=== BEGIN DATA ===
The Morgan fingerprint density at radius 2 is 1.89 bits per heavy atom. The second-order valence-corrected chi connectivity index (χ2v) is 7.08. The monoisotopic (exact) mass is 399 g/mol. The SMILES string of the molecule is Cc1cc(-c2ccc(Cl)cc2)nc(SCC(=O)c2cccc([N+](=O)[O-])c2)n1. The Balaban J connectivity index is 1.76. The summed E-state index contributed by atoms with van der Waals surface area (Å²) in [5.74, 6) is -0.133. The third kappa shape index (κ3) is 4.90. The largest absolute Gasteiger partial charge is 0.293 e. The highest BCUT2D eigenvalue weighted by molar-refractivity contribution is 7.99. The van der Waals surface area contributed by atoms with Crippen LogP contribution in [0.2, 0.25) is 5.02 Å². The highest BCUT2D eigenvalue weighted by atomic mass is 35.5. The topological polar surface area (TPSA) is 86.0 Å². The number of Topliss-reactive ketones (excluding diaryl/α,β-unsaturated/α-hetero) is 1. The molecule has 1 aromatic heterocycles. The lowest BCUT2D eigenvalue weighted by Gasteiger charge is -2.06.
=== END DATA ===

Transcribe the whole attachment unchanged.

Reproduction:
The Morgan fingerprint density at radius 2 is 1.89 bits per heavy atom. The second-order valence-corrected chi connectivity index (χ2v) is 7.08. The monoisotopic (exact) mass is 399 g/mol. The SMILES string of the molecule is Cc1cc(-c2ccc(Cl)cc2)nc(SCC(=O)c2cccc([N+](=O)[O-])c2)n1. The Balaban J connectivity index is 1.76. The summed E-state index contributed by atoms with van der Waals surface area (Å²) in [5.74, 6) is -0.133. The third kappa shape index (κ3) is 4.90. The largest absolute Gasteiger partial charge is 0.293 e. The highest BCUT2D eigenvalue weighted by molar-refractivity contribution is 7.99. The van der Waals surface area contributed by atoms with Crippen LogP contribution in [0.2, 0.25) is 5.02 Å². The highest BCUT2D eigenvalue weighted by atomic mass is 35.5. The topological polar surface area (TPSA) is 86.0 Å². The number of Topliss-reactive ketones (excluding diaryl/α,β-unsaturated/α-hetero) is 1. The molecule has 1 aromatic heterocycles. The lowest BCUT2D eigenvalue weighted by Gasteiger charge is -2.06.